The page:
A long time ago when I was a young consultant at AT&T Bell Labs I remember reading and then advocating the ideas of CK Prahalad, the recently deceased professor, thought leader and management consultant.
He shared some of his interviews before his death in Strategy and Business, on the topic of thought leadership and the source of new ideas. Not surprisingly, it echoed some of the 2Time Labs discoveries around building competence slowly, via deliberate practice. He also says:
I was very keen to write. I found writing was the best way to clarify my own thinking. When you talk you can be vague, and the English language can be delightfully vague. When you sit down to write, you see whether you can express your ideas clearly or not. That habit has stayed with me. When I think I have an interesting idea, I try to write it down for myself first.
…it takes time to develop a new idea. If you are a writer, like me, then what you write on any given day may be only a fragment of what you know or what you believe, because you may not be ready to write down everything you have to say. There are breakthroughs, but they happen over a long period of time.
To me, the problems of greatest interest are things that you cannot explain with the current prevailing theory.
In developing all of these ideas, I learned not to start with the methodology, but with the problem. A lot of times, research tends to start with the methodology. I prefer to start with a problem that’s of interest and apply whatever methodology is appropriate.
Every one of my research projects started the same way: recognizing that the established theory did not explain a certain phenomenon. We had to stay constantly focused on weak signals. Each weak signal was a contradictory phenomenon that was not happening across the board. You could very easily say, “Dismiss it, this is an outlier, so we don’t have to worry about it.” But the outliers and weak signals were the places to find a different way to think about the problem.
If you look historically at the strategy literature, starting with Alfred D. Chandler Jr.’s Strategy and Structure: Chapters in the History of the Industrial Enterprise [MIT Press, 1962], the most powerful ideas did not come out of multiple examples. They came out of single-industry studies and single case studies. Big impactful ideas are conceptual breakthroughs, not descriptions of common patterns. You can’t define the “next practice” with lots of examples. Because, by definition, it is not yet happening.
For example, with the “Twenty Hubs and No HQ” article [which described a proposed structure for multinational companies], we didn’t prove the value of this system through examples, because we didn’t have examples. But we laid out a logic about how it might work, connecting the dots, showing a new pattern. I believe that conceptual breakthroughs come when you see a new pattern. And you use stories or companies’ work as examples and illustrations of the concept, not as proof of good practice. In The New Age of Innovation, for instance, I write about Aravind’s remarkable cataract surgery practice, but I use it as an example, not as proof. I never say, “Because of Aravind’s example, we know this should work.” Current practices, however successful they are, may not be robust enough to stand the test of time.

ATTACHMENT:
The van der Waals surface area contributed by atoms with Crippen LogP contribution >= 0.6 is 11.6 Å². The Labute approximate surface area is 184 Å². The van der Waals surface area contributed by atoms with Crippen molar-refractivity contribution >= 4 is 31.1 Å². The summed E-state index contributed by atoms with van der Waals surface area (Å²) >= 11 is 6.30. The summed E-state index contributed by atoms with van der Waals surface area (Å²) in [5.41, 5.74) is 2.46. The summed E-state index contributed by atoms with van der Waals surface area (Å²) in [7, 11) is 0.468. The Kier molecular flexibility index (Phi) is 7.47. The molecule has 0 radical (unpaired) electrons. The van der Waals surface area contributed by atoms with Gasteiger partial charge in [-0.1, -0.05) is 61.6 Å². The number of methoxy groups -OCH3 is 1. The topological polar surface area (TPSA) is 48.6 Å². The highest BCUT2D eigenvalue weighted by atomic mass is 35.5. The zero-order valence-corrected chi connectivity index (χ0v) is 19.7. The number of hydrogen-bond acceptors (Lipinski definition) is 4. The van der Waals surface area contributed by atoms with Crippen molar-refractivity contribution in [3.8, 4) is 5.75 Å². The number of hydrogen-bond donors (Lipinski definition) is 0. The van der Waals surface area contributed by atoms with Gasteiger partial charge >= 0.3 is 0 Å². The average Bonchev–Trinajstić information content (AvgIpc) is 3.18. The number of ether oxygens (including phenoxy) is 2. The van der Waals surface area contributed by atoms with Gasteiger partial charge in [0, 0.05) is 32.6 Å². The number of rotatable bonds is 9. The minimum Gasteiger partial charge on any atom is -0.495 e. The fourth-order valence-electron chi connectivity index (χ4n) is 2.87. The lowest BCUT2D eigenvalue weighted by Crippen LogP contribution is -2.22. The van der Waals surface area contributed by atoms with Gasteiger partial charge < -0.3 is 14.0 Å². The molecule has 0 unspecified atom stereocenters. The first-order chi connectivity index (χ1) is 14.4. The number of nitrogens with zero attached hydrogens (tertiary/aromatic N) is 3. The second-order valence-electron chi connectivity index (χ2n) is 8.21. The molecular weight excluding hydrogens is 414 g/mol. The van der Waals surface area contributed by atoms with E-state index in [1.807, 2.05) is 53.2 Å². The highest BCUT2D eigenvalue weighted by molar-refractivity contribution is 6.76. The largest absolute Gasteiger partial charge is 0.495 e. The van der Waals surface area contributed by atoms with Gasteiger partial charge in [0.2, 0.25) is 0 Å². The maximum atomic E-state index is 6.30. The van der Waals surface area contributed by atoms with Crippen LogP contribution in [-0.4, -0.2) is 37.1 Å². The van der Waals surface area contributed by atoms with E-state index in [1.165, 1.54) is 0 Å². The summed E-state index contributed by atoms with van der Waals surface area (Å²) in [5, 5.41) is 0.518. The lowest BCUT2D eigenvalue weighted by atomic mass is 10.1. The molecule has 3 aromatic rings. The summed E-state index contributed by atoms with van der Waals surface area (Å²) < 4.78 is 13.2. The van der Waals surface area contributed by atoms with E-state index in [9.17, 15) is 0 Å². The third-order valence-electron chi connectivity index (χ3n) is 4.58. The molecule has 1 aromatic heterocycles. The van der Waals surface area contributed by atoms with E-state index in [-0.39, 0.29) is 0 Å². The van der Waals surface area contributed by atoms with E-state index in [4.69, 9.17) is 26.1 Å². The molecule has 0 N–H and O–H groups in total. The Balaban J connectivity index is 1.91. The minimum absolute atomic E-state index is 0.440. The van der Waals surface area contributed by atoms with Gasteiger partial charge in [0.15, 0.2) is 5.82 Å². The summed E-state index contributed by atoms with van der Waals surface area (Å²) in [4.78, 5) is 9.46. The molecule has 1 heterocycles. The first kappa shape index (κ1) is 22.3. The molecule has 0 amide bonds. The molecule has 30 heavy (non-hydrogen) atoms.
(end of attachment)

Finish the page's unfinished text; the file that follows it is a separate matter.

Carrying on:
Of course, we all invented our own terms. Indeed, the biggest impediment in the growth and strategy literature is that, unlike in the financial literature, there are no standardized terms. There is no organizing thesis and principle. My bottom of the pyramid becomes someone else’s “base of the pyramid.” What’s the difference? There’s not even agreement about appropriate units of analysis. Is it one person? A team? A division? What is the fundamental building block of HR?
Over the next year, I came to the conclusion that it would be very easy to stay on course and keep mining these ideas and writing more about them — but then I was likely to write a mediocre next book. I think many writers fall into that trap. So in the late 1990s I started looking for the next big idea.
This perfectly encapsulates the reason why I share ideas here at 2Time Labs. When I worked at AT&T Bell Labs, we published Technical Memorandums and Internal Memorandums in order to disseminate ideas, get feedback and bring some order to jumbles of ideas. That’s apparently what Prahalad used to do also.
What he says about “weak signals” is quite important to the work we do also. There’s not a whole lot of evidence for many of the popular theories in time management, but there are certain patterns that can be seen, and they go well beyond today’s cliches. Time Management 2.0 is made up of such patterns, and there is scant evidence of their truth… at the moment. Emerging research by experts such as Dezhi Wu is confirming these patterns, but it might be a while before they are accepted as everyday, obvious truth.
I love the warning at the end, and in fact, the article revived an idea I have had for some time that connects the dots between strategic planning and time management. In our firm, we have been showing our clients how to craft 30 year strategies and it’s something I haven’t written much about since Amie Devero, a former partner of Framework Consulting, made note of the technique in her book, Powered by Principle.
All in all, I was deeply inspired by his example — and his passing was a great loss.